Image: Hebatullah Alabdou attends a rehearsal for the Greek tragedy ‘Iphigenia’ with Syrian refugee women at Volksbuehne Theatre in Berlin, Germany January 12, 2018. REUTERS/Hannibal Hanschke
BERLIN (Reuters) – A group of Syrian women are adapting the Euripides’ tragedy “Iphigenia”, using a a play set during an ancient war to bring Berlin audiences closer to the plight of women driven from their homeland by conflict.
The play, staged this month and next in Berlin’s historic Volksbuehne, is an adaptation of Euripides’ 2,500-year-old story of a princess sacrificed by her father, the Greek King Agamemnon, to placate an angry goddess.
Nine Syrian young women living in Germany stood on the stage last Friday, telling their personal stories of escape and of their lives in a new country in this adaptation of a play set on the eve of Agamemnon’s 10-year war to capture the city of Troy.
“The project, through its different episodes, intends to produce a document of the lives of Syrians in different phases(of the Syrian war), especially from the point of view of women,” said Omar Abusaada, the play’s director.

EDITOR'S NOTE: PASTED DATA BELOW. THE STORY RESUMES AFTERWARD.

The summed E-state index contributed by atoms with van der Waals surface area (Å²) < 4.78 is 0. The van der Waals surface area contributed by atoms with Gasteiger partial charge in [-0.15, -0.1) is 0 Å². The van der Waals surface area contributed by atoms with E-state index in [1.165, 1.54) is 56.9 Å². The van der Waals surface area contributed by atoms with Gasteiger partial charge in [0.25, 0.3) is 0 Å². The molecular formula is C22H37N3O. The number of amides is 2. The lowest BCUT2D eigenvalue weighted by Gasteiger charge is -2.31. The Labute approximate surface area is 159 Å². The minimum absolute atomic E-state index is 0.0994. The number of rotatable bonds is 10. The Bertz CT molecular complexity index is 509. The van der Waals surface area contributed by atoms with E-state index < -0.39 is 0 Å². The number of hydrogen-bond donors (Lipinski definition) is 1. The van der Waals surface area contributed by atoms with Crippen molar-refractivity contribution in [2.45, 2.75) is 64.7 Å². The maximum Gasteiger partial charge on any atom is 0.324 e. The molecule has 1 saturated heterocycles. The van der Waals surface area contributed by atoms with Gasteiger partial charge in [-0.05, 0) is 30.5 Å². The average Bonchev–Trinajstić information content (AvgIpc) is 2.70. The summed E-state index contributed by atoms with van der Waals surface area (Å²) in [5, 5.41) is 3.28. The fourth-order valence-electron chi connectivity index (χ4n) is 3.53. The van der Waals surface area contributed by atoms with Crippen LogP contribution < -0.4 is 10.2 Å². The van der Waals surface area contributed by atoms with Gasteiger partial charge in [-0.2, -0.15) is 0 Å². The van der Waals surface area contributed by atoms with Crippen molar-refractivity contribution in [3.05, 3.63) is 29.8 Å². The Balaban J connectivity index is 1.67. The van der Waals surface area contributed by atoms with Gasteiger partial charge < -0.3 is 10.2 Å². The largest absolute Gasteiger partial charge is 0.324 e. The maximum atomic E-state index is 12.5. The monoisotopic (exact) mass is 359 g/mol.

It is the third part of an international theatre project aimed at showing the lives of displaced Syrian women, inviting audiences to identify them as individuals rather than as refugees from a war-torn country. The first two episodes were performed in Jordan and Lebanon in 2013 and 2014.
More than a million migrants, many of them fleeing conflict in the Middle East, have arrived in Germany since mid-2015, and around a third of them are girls and women.
The adaptation was first performed as stories in September in the echoing halls of the former Tempelhof airport, which now serves as one of Berlin biggest refugee camps.
“(In the play) we start thinking of their stories not as those of refugees but as individuals who have their rich characters,” said Mohammad Al Attar, author of the adaptation.
“(Women) who are similar to their German, French, Sudanese or Canadian fellows,” Al Attar said.
(Reporting By Riham Alkousaa, editing by Thomas Escritt/Jeremy Gaunt)